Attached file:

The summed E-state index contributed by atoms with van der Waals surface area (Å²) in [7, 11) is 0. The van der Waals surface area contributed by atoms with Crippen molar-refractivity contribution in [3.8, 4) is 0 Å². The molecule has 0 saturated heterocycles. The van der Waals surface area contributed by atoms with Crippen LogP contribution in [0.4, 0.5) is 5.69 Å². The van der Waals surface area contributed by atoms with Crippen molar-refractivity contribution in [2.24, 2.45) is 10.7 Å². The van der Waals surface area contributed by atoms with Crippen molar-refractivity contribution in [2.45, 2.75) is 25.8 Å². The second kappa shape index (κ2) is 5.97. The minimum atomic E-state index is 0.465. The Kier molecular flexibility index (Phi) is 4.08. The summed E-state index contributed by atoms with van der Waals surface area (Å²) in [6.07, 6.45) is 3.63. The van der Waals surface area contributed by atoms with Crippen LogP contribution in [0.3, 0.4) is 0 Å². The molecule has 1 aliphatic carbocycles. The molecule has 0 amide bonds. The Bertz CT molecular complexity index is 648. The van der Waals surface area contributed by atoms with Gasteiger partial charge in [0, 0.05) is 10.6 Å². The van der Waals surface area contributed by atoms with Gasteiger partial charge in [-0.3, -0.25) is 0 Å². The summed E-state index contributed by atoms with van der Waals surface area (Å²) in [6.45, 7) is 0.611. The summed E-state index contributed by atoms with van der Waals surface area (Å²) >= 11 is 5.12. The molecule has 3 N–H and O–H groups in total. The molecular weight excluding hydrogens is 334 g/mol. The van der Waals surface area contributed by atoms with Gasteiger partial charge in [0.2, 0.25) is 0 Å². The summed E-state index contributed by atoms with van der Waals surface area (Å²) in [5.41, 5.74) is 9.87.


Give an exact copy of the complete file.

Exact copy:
The summed E-state index contributed by atoms with van der Waals surface area (Å²) in [7, 11) is 0. The van der Waals surface area contributed by atoms with Crippen molar-refractivity contribution in [3.8, 4) is 0 Å². The molecule has 0 saturated heterocycles. The van der Waals surface area contributed by atoms with Crippen LogP contribution in [0.4, 0.5) is 5.69 Å². The van der Waals surface area contributed by atoms with Crippen molar-refractivity contribution in [2.24, 2.45) is 10.7 Å². The van der Waals surface area contributed by atoms with Crippen molar-refractivity contribution in [2.45, 2.75) is 25.8 Å². The second kappa shape index (κ2) is 5.97. The minimum atomic E-state index is 0.465. The Kier molecular flexibility index (Phi) is 4.08. The summed E-state index contributed by atoms with van der Waals surface area (Å²) in [6.07, 6.45) is 3.63. The van der Waals surface area contributed by atoms with Crippen LogP contribution in [0.3, 0.4) is 0 Å². The molecule has 1 aliphatic carbocycles. The molecule has 0 amide bonds. The Bertz CT molecular complexity index is 648. The van der Waals surface area contributed by atoms with Gasteiger partial charge in [0, 0.05) is 10.6 Å². The van der Waals surface area contributed by atoms with Gasteiger partial charge in [-0.3, -0.25) is 0 Å². The summed E-state index contributed by atoms with van der Waals surface area (Å²) in [6.45, 7) is 0.611. The summed E-state index contributed by atoms with van der Waals surface area (Å²) >= 11 is 5.12. The molecule has 3 N–H and O–H groups in total. The molecular weight excluding hydrogens is 334 g/mol. The van der Waals surface area contributed by atoms with Gasteiger partial charge in [0.2, 0.25) is 0 Å². The summed E-state index contributed by atoms with van der Waals surface area (Å²) in [5.41, 5.74) is 9.87.